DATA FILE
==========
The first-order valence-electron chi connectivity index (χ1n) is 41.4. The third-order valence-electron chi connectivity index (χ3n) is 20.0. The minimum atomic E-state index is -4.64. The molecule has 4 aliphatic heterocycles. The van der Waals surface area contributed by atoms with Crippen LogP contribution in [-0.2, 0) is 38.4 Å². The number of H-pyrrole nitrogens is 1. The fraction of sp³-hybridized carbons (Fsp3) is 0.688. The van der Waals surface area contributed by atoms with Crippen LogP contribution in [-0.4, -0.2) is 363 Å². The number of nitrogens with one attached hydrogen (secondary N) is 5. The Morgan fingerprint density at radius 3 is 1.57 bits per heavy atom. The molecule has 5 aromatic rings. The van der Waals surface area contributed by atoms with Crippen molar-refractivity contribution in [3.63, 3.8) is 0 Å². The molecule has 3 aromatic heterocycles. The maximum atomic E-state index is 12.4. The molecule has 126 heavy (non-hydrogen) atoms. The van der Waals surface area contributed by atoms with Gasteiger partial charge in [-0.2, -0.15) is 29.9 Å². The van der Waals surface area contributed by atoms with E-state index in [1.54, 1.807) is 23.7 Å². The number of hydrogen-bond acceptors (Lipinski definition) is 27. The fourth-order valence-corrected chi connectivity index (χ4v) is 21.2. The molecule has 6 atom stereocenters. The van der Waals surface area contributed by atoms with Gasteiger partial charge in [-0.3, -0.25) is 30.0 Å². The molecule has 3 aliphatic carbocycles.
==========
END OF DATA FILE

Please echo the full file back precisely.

The first-order valence-electron chi connectivity index (χ1n) is 41.4. The third-order valence-electron chi connectivity index (χ3n) is 20.0. The minimum atomic E-state index is -4.64. The molecule has 4 aliphatic heterocycles. The van der Waals surface area contributed by atoms with Crippen LogP contribution in [-0.2, 0) is 38.4 Å². The number of H-pyrrole nitrogens is 1. The fraction of sp³-hybridized carbons (Fsp3) is 0.688. The van der Waals surface area contributed by atoms with Crippen LogP contribution in [-0.4, -0.2) is 363 Å². The number of nitrogens with one attached hydrogen (secondary N) is 5. The Morgan fingerprint density at radius 3 is 1.57 bits per heavy atom. The molecule has 5 aromatic rings. The van der Waals surface area contributed by atoms with Crippen molar-refractivity contribution in [3.63, 3.8) is 0 Å². The molecule has 3 aromatic heterocycles. The maximum atomic E-state index is 12.4. The molecule has 126 heavy (non-hydrogen) atoms. The van der Waals surface area contributed by atoms with Gasteiger partial charge in [-0.2, -0.15) is 29.9 Å². The van der Waals surface area contributed by atoms with E-state index in [1.54, 1.807) is 23.7 Å². The number of hydrogen-bond acceptors (Lipinski definition) is 27. The fourth-order valence-corrected chi connectivity index (χ4v) is 21.2. The molecule has 6 atom stereocenters. The van der Waals surface area contributed by atoms with Gasteiger partial charge in [-0.3, -0.25) is 30.0 Å². The molecule has 3 aliphatic carbocycles.